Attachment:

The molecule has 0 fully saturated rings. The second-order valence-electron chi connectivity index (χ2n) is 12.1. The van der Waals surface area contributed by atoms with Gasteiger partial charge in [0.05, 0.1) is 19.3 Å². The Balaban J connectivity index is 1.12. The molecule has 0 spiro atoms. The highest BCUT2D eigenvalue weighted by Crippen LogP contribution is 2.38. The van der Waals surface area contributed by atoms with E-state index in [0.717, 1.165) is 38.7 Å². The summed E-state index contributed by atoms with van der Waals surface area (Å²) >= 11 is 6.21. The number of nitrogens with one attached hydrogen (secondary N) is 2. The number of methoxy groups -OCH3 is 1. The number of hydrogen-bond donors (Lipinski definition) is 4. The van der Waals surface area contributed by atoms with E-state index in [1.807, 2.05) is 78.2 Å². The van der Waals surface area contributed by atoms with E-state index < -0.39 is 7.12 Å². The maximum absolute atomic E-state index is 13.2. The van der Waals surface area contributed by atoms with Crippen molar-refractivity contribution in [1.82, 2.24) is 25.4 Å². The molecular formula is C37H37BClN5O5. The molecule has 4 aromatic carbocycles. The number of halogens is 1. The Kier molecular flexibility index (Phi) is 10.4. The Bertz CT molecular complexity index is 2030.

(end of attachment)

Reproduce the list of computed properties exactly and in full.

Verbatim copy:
The molecule has 0 fully saturated rings. The second-order valence-electron chi connectivity index (χ2n) is 12.1. The van der Waals surface area contributed by atoms with Gasteiger partial charge in [0.05, 0.1) is 19.3 Å². The Balaban J connectivity index is 1.12. The molecule has 0 spiro atoms. The highest BCUT2D eigenvalue weighted by Crippen LogP contribution is 2.38. The van der Waals surface area contributed by atoms with E-state index in [0.717, 1.165) is 38.7 Å². The summed E-state index contributed by atoms with van der Waals surface area (Å²) >= 11 is 6.21. The number of nitrogens with one attached hydrogen (secondary N) is 2. The number of methoxy groups -OCH3 is 1. The number of hydrogen-bond donors (Lipinski definition) is 4. The van der Waals surface area contributed by atoms with E-state index in [1.807, 2.05) is 78.2 Å². The van der Waals surface area contributed by atoms with E-state index < -0.39 is 7.12 Å². The maximum absolute atomic E-state index is 13.2. The van der Waals surface area contributed by atoms with Crippen molar-refractivity contribution in [1.82, 2.24) is 25.4 Å². The molecular formula is C37H37BClN5O5. The molecule has 4 aromatic carbocycles. The number of halogens is 1. The Kier molecular flexibility index (Phi) is 10.4. The Bertz CT molecular complexity index is 2030.